Into The Mystic‘ echoes the previous song, “I want to rock your gypsy soul”, but it cuts deeper, with Van’s voice rising from a gentle hum – moody as a fog horn – to an extraordinary point when he sounds as if he is drinking air. Stax horns bubble in the background, with Platanias electric guitar beautifully understated, embroidering the vocal line. At the very end, almost subliminally it does not appear on the lyric sheet) Van sings “too late to stop now”, suggesting that the song also describes an act of love.
–> Brian Hinton (Celtic Crossroads – The Art of Van Morrison)

..another song where the music and the words seem to have been born together, at the same time, to make one perfectly formed, complete artistic element.
–> Elias, Jean-Claude (Van Morrison’s undying Moondance inspires”)

INTO THE MYSTIC: A song from the brilliant Moondance album. With the recent issue of the outtakes, we can see the painstaking work that went into getting the final version right. Morrison said: “I originally wrote it as Into the Mysty but later I thought it had something of an ethereal feeling to it so I called it Into the Mystic…. I guess the song is just about being part of the universe.’ Yep, smell the sea and feel the sky.”
–> The Telegraph.co.uk

`Into The Mystic‘ is a lush song, with a pleasingly spongy horn section providing a buoyancy to its progress, but it is unburdened by strings or choirs to suggest this theme of transcendence. Indeed it is a quiet song, where even the `foghorn’ blasts are discreet and shivery, allowing Morrison’s vocal to surge forward and pull back at the key moments, fully inhabiting the chorus from 2.33-50, elsewhere coming down almost to a whisper (1.12-15). The song concludes on a famous line, `It’s too late to stop now, later to provide the emotional climax to the famed early 70s live shows and the title of his 1973 live album. .. You don’t have to be a `mystic’ to sail into the mystic, you just have to learn to look and listen and feel, and this he somehow learned from the environments of Northern Ireland.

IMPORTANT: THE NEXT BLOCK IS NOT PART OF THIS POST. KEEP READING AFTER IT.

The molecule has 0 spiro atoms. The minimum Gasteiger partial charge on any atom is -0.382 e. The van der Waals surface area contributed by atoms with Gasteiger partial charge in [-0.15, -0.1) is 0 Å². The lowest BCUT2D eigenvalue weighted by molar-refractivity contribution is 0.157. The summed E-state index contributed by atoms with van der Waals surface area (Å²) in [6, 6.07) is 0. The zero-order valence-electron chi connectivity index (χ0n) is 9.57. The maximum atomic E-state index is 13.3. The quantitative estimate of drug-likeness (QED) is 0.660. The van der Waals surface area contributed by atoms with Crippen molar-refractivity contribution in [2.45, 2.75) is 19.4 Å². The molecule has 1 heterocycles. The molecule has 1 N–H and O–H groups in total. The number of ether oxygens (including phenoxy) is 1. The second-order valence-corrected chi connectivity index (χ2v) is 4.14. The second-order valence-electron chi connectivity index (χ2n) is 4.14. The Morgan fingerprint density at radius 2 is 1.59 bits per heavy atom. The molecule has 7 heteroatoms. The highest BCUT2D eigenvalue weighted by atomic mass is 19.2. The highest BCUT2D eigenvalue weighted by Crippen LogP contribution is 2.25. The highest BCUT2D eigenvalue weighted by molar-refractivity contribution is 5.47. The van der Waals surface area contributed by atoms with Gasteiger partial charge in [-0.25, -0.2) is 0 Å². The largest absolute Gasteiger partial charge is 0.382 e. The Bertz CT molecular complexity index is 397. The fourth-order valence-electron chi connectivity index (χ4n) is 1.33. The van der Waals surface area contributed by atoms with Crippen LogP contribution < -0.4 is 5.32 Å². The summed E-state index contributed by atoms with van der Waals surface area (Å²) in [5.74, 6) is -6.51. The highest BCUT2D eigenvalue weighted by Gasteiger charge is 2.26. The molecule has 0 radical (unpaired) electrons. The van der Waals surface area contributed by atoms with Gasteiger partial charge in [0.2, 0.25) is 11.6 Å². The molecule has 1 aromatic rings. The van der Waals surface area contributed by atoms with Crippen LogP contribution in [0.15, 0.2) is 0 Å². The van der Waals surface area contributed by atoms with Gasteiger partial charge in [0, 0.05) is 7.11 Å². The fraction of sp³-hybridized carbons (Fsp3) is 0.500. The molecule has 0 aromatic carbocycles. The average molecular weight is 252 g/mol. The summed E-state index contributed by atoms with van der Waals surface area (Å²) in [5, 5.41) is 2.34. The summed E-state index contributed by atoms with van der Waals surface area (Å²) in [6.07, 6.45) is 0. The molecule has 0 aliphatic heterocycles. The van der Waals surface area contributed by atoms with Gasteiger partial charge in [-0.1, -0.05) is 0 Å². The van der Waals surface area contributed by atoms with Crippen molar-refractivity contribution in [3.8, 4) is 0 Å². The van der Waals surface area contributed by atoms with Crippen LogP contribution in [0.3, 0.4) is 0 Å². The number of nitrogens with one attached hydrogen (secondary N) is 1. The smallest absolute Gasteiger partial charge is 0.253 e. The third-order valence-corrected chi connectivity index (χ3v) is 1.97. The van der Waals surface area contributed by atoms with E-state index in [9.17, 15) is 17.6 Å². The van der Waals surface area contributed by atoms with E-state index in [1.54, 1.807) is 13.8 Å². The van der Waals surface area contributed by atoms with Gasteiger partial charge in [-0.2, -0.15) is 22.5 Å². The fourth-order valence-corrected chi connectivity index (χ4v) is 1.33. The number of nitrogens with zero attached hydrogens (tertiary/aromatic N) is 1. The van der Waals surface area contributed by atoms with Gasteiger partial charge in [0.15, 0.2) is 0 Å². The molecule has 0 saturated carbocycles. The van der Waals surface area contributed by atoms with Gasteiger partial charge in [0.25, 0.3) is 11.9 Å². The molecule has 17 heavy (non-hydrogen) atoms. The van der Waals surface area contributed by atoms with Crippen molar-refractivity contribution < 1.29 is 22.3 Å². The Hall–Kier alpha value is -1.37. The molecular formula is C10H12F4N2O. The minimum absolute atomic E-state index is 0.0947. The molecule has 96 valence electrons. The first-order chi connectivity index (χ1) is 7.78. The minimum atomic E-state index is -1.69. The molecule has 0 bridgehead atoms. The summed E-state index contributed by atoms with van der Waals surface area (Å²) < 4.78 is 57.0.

–> Peter Mills (Hymns to the Silence – Inside the Words and Music of Van Morrison)

Lyrics

We were born before the wind
Also younger than the sun
Ere the bonnie boat was won as we sailed into the mystic
Hark, now hear the sailors cry
Smell the sea and feel the sky
Let your soul and spirit fly into the mystic

And when that fog horn blows I will be coming home
And when the fog horn blows I want to hear it
I don’t have to fear it

And I want to rock your gypsy soul
Just like way back in the days of old
And magnificently we will flow into the mystic

When that fog horn blows you know I will be coming home
And when that fog horn whistle blows I got to hear it
I don’t have to fear it

And I want to rock your gypsy soul
Just like way back in the days of old
And together we will flow into the mystic
Come on girl…

Too late to stop now…

Live versions

10/6/1979 – Capitol Theatre, Passaic, NJ:


Musikladen (TV show Germany) 1974, maybe his best TV performance ever:

“From a 1974 German TV programme, Musik Laden (Music Shop), this is a six-and-a-half minute glimpse of Van Morrison in his prime, incontrovertible proof that he is one of the great soul singers. Listen to how he lets rip on the chorus, or the way his voice moves from the powerful to the contemplative and back, suggesting new levels of meaning in a familiar lyric.
The four-piece are perhaps the greatest backing band he ever assembled this side of the Caledonia Soul Orchestra, and they match and echo his every shift of mood brilliantly. (Jerome Rimson, who paid his dues with the Detroit Emeralds, on bass; Pete Wingfield on keyboards; the brilliantly laidback Peter van Hooke on drums.) This is Van taking it to the bridge and then some – and what about that guitar solo? John Peel once said Van Morrison was the only white singer allowed to shout “Lord have mercy!” Here’s why …”
– Sean O’Hagan (The Guardian)


Another great performance from the same year, at the Orphanage, San Francisco 7/29/1974:

 

Culver City, US – November 19, 2018

Cover Versions

Jason Isbell & The 400 Unit – Live 2010


Allman Brothers, 12/3/2011 Orpheum Theater Boston:


Joe Cocker, Baden-Baden, Germany October 15 1996:


Swell Season 2009(?):

Authors: Egil & Hallgeir

Sources